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Pneumonia: Reducing Your Risk

Getting pneumonia after surgery can be quite serious. According to the CDC, studies have suggested that pneumonia acquired in the hospital can be fatal as often as 33% of the time. So you need to make an effort to protect yourself.

  • Follow your doctor's instructions about not eating or drinking before surgery. Usually, your doctor will tell you not to eat or drink after midnight the night before surgery. You must follow that advice. If you're going under anesthesia and still have food in your stomach, fluid or vomit may back up and get into your lungs. This can lead to one type of pneumonia called aspiration pneumonia. Happily, just following your doctor's advice greatly reduces the risk.
  • Ask everyone -- family, friends, doctors, and nurses -- to wash their hands. Pneumonia can be caused by bacteria and some viruses. So you need to make sure that people who touch you aren't transmitting any nasty germs.
  • Ask when you can start moving around. Lying flat on your back for a long time can increase your risk of developing pneumonia. So find out when it's safe for you to start sitting up and walking around.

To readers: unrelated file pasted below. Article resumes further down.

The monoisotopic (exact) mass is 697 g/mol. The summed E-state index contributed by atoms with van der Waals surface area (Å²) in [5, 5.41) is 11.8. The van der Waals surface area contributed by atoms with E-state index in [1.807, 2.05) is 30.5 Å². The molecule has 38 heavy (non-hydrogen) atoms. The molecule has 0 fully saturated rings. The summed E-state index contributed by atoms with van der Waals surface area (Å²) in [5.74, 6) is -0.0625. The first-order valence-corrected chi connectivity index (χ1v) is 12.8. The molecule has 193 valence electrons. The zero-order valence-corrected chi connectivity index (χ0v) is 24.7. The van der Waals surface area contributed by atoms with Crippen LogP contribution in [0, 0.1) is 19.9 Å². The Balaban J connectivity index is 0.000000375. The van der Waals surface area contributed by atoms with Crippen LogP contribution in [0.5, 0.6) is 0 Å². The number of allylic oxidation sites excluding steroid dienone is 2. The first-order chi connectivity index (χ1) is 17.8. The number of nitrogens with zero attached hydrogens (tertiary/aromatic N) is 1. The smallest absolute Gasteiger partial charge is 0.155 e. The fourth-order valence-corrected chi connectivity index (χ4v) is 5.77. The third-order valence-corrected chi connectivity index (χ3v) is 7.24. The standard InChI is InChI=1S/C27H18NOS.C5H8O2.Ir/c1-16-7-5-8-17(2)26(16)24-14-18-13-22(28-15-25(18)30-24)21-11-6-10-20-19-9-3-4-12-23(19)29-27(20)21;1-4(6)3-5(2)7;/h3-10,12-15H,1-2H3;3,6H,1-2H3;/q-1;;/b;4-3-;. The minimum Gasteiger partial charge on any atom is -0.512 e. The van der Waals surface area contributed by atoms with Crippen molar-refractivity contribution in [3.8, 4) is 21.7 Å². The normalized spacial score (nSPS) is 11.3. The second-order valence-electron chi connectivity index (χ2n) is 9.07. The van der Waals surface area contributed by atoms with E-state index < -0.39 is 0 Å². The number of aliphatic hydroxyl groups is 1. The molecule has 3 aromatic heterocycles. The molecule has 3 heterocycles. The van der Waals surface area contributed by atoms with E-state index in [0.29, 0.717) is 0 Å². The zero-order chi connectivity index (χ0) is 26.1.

• Do breathing exercises. Try taking 10-15 big, deep breaths each hour. You may also use an incentive spirometer to check your lung function.
  • Stop smoking. Quitting smoking has many health advantages, of course. But if you are unable to completely quit, stop for at least a week or two prior to surgery. Giving your lungs a break will make them stronger and lower your risk of pneumonia.

Recommended Related to Lung Disease/Respiratory Problems

Lung Diseases Overview

Lung diseases are some of the most common medical conditions in the world. Tens of millions of people suffer from lung disease in the U.S. Smoking, infections, and genetics are responsible for most lung diseases. The lungs are part of a complex apparatus, expanding and relaxing thousands of times each day to bring in oxygen and expel carbon dioxide. Lung disease can result from problems in any part of this system.

Read the Lung Diseases Overview article > >

WebMD Medical Reference

Reviewed by Luqman Seidu, MD on March 24, 2014
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